Let the markets crash. Spill my whiskey. Burn my house. I will rise from its ashes and do great things! Hell yeah!

Is the whisky getting to my head?

What’s your true north Marc?

If you desire something so desperately that fear of failure makes you curl up in fetal position then you’re not free. Or in other words, if your mood is as volatile as the markets and moves in tandem with the Nasdaq Composite, then you’re chained to your assets. To your own obsessive pursuits. As delicate as a compass needle. Even the slightest disturbance has you swinging.

That’s not freedom.

Fuck this whiskey is good!

So what is freedom then?

Reaching real freedom does not involve overcoming external obstacles. It’s a solo fight. Against inner demons, fears, worries, obsessions and bad habits.

No matter where we turn, we see disaster. Chaos. We slowly kill our planet. Wars are being waged, terrorists strike randomly, millions of people are facing starvation across East Africa, Sudan and Yemen. To name a few places.

At the same time we have our own personal struggles to deal with. Relationship issues, money issues, physical and mental problems, addictions, sorrow.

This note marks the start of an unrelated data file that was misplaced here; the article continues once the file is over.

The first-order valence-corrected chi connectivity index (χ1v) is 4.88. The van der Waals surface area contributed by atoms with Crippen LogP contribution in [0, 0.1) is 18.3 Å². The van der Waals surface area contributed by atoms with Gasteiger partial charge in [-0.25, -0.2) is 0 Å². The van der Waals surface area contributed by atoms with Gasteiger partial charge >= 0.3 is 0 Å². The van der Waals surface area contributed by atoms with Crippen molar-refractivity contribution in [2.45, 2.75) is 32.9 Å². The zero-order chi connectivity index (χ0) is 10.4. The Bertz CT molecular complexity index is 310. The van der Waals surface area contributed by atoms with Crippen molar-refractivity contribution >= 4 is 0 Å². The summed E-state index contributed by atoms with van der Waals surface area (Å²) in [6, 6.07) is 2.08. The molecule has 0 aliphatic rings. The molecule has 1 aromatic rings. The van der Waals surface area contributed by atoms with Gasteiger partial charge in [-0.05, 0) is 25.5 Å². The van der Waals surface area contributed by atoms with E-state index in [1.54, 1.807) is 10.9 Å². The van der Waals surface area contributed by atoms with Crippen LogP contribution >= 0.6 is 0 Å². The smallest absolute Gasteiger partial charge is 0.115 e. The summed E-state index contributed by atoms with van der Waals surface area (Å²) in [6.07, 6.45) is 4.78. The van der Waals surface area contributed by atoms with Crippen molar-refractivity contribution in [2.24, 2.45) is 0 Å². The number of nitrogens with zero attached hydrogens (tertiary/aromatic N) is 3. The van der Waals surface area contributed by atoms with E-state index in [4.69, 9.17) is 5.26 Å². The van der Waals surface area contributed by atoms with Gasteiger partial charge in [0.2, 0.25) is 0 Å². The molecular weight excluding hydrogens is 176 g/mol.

Life seems pretty hopeless doesn’t it? We’re destined to die. We travel with mind boggling speed through vast amounts of empty space. We’re spinning around a dying sun. What’s the meaning?

Maybe the meaning is to invent meaning. In an inherently meaningless universe. Create little soap bubbles of subjective purpose and value. Float around in them. Seconds before they burst. After they’re gone, no one will ever care, no one will ever remember.

Glenfiddich 15 year old Solera Scotch Whisky is exceptional. It has intriguing complex aromas of sweet heather honey and vanilla fudge combined with rich dark fruits. On my tongue it feels silky smooth and reveals layers of sherry oak, marzipan, cinnamon and ginger. Full-bodied and bursting with flavor. These are not my words. They came directly from the Glenfiddich website.

I really love this whiskey. If I would have to put it into my own words, it is purpose and meaning in a bottle. And that for only $60.

Where was I? Oh yes, the hopelessness of it all.

Actually I’m an optimist. That may be hard to believe after you’ve read my previous words, but I really am. This is not the whiskey talking.

I do not subscribe to existential nihilism.

My mom passed away a few years ago. She was a woman of great faith. Without going into details, during her last moments I witnessed her seeing. Even though she was nearly blind.

My life is not about reaching financial independence. And it is not about beating full pension age.

It is about freeing myself from fears, inner demons, sense of hopelessness, obsessions and worries. Real freedom. Real purpose. Real value. It’s out there somewhere and it’s what I desire.